Additionally, Even if the answer is for example correct for Drupal 6 and 7, there is no guarantee that it will still be correct for Drupal 8 or 9. I think not knowing for which version an answer is could easily cause more pain than having the same question for two or three different versions. Because most API's (and as explained before and by Mark Trapp, Drupal major versions are more than just an API, they are an ecosystem of "ways of doing things" and contributed modules) are changing and the questions and answers about them are therefore by definition not timeless and true for the remaining human history, as you put it.

You can easily see this problem on SO too, for example with a large amount of old iphone/objective-c questions. I'm currently doing my first large iPhone development project and have a lot of questions. SO is very helpful, because almost all my questions have already been asked by someone else. However, many answers are from 08/09/10 and are using now deprecated or removed API's. Some have the new version edited in, but for many others, that information might only be in a comment (if you're lucky), an answer with 0 upvotes far below or not mentioned at all.

And because in Drupal there are most of the time two more or less equally active versions, it gets even more complex than having an old and and a new version of doing something. And at the same time easier, because there is a limited number of major versions with api changes unlike the iphone SDK, which has 3.1, 4.2, 4.3 and what not.

That said, I'm not sure what would be the best way to deal with that. One idea I had was to add a list of checkboxes to questions and answers so that you can mark which version you are using/interested in (question) or for which version your question is verified to work (can be multiple versions and edited later on).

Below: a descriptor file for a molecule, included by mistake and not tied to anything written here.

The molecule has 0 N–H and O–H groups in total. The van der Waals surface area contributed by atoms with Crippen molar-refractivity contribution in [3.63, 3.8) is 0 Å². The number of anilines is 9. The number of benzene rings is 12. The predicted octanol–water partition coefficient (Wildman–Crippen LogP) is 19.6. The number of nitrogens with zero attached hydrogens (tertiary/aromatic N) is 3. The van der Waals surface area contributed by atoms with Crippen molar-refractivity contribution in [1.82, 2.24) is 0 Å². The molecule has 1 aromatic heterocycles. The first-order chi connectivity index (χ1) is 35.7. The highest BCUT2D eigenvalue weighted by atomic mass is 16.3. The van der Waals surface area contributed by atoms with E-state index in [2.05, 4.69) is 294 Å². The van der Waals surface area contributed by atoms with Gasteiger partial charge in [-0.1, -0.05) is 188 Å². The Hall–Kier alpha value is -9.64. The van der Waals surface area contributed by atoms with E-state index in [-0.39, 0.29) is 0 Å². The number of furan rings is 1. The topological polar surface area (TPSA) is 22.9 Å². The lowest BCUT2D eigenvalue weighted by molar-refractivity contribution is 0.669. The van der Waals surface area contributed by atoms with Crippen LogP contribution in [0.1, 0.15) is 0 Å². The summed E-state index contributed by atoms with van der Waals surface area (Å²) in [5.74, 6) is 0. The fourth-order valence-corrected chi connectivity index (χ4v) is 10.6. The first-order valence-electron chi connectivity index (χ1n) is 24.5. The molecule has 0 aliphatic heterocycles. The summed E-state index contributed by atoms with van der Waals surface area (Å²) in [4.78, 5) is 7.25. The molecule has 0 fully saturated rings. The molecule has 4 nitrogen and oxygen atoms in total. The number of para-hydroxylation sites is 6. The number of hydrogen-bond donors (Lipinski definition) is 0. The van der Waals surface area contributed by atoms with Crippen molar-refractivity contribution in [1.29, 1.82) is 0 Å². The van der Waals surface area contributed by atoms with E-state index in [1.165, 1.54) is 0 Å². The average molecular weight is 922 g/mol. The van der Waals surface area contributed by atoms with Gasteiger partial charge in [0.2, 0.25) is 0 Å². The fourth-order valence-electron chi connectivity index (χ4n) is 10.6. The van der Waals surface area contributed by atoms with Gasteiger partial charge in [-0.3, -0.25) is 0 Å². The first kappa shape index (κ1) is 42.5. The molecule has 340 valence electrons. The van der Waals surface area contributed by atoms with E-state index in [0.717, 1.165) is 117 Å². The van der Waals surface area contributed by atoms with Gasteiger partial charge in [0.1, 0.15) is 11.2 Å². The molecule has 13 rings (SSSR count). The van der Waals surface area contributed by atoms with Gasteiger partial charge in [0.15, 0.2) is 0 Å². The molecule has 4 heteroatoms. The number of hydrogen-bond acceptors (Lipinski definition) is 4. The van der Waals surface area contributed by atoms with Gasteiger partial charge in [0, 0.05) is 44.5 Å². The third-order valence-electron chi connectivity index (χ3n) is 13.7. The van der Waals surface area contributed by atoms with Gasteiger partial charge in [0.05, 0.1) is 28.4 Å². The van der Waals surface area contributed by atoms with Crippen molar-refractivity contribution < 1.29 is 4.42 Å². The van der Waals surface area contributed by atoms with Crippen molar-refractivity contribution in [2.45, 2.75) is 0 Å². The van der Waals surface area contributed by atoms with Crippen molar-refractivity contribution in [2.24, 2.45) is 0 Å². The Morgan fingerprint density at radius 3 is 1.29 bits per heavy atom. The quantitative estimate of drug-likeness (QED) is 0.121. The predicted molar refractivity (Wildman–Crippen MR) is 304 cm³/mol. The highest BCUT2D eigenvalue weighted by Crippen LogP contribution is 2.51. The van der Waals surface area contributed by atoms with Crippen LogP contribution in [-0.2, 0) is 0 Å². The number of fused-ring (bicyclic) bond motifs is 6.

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    Keeping questions up to date is why even anonymous users can submit edits here, just like Wikipedia. Beyond that, it's no different than complaining that "user x didn't give us enough information to answer his iPhone question." No matter what UI you put in front of them, bad users will do bad and dumb things, like not give you critical information you need to answer their question. Fortunately, good users will. :) So the problem becomes, how do we get bad users to go away, and good users to stay? – Jeff Atwood May 25 '11 at 22:10
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    It doesn't matter if the first version doesn't get it right as long as we get it right eventually. Even given users not supplying useful information in the initial form of the question, once we find out what version the user is talking about, it can be tagged by a member of the community and be a benefit for everyone in the future (i.e. for future visitors who have version tags ignored/marked interesting, or being able to target questions wholesale for improvement when a version becomes obsolete). – user7 May 25 '11 at 22:23
  • Yes, but we know that we will need the version number almost always in advance. For an iphone question, you can assume he is using the most recent SDK. That is not true for Drupal as explained before. And explicitly asking the version in the UI would be an obvious reminder. I do not want to punish bad users or have them go away. I want them to become good users and contribute to this site. Drupal is well known for the great community and we try to be nice to new users :) – Berdir May 25 '11 at 22:31